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HR Legal

Company was responsible for site manager’s sexual harassment

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Legal news
calendar 30. May 2021
globus Sweden

In a recent supervisory decision, the Swedish Equality Ombudsman found that several women in a company had been sexually harassed by their site manager verbally. Although the company had satisfied its duty to investigate the reported harassment and introduce measures to prevent it going forward, the company had violated the Swedish Discrimination Act due to the site manager’s behavior.

After an employee resigned, she informed the car company she had worked for that both she and other colleagues had been sexually harassed by their site manager.

In response to her report, the company initiated an investigation. In addition, the Swedish Equality Ombudsman also initiated a supervisory investigation to determine if the company had acted in accordance with the Swedish Discrimination Act.

Liable although the duty to investigate was satisfied

Pursuant to the Swedish Discrimination Act, sexual harassment in connection with work is prohibited. In this context, companies are subject to a number of requirements in the event of a case of sexual harassment. Among other things, the rules determine:

  • That sexual harassment is defined as "behaviour of a sexual nature that violates someone’s dignity"
  • That a company must not discriminate against an employee, which includes an obligation to protect employees against sexual harassment
  • That companies must initiate an investigation if an employee has experienced sexual harassment and initiate measures to prevent sexual harassment going forward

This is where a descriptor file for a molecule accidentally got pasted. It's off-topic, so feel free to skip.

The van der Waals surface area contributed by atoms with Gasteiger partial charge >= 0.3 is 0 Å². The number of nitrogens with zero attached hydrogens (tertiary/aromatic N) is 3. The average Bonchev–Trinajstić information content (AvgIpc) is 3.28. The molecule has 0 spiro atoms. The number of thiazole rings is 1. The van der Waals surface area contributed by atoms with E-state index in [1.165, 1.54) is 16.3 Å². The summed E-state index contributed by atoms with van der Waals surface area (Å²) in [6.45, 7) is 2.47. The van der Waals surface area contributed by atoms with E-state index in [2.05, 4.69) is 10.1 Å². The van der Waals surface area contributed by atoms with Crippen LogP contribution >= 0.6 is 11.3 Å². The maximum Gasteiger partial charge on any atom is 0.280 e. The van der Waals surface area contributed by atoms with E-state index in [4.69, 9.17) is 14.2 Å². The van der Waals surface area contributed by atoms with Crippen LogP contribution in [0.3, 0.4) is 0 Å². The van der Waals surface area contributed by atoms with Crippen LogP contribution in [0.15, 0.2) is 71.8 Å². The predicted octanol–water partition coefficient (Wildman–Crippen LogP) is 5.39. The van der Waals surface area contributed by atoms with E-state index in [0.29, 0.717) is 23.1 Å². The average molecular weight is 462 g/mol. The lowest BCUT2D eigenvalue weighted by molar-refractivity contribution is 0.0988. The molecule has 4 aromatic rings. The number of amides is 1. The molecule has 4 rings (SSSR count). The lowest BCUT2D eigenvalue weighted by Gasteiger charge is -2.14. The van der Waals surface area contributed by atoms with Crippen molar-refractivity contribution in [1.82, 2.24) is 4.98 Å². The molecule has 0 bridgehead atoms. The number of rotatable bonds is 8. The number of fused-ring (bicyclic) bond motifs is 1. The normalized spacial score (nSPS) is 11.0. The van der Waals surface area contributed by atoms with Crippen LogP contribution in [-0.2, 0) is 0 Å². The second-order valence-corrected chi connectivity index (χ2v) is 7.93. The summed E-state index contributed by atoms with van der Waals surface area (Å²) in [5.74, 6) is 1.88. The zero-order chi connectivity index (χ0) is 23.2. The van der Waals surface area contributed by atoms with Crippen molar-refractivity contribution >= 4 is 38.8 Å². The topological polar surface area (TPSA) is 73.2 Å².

In this case, the company launched an investigation after becoming aware of the site manager’s behavior. The investigation confirmed that sexual harassment had taken place, as the employee had reported. In light of the company’s own conclusions of the investigation, the company introduced several preventive measures. These measures included a consultation on reassignment of the site manager, which resulted in an agreement to terminate his employment.

Following a separate supervisory investigation, the Swedish Equality Ombudsman found that the company had satisfied its duty to investigate under the Swedish Discrimination Act. The reasoning was that the company had promptly launched an investigation after getting the report of the suspected sexual harassment. The Swedish Equality Ombudsman also found that the company had carried out preventive measures in accordance with the rules of the Swedish Discrimination Act.

Regardless of the company having satisfied these duties, the Swedish Equality Ombudsman found that the company had violated the Swedish Discrimination Act. This conclusion was based on the fact that the company was responsible for the sexual harassment which had been committed by an employee with a managerial position. The employee in a managerial position was, in other words, considered to have been acting on behalf of the company. Through the site manager's actions, the company had breached the prohibition of discrimination.

IUNO’s opinion

The Swedish Equality Ombudsman's supervisory decision shows just how important it is to create a culture that clearly prohibits and prevents discrimination, especially with respect to employees in a managerial position. Such a culture can be achieved, among other things, through active measures, as well as by establishing guidelines and routines against, for example, sexual harassment. This should be done in accordance with the requirements of the Swedish Discrimination Act.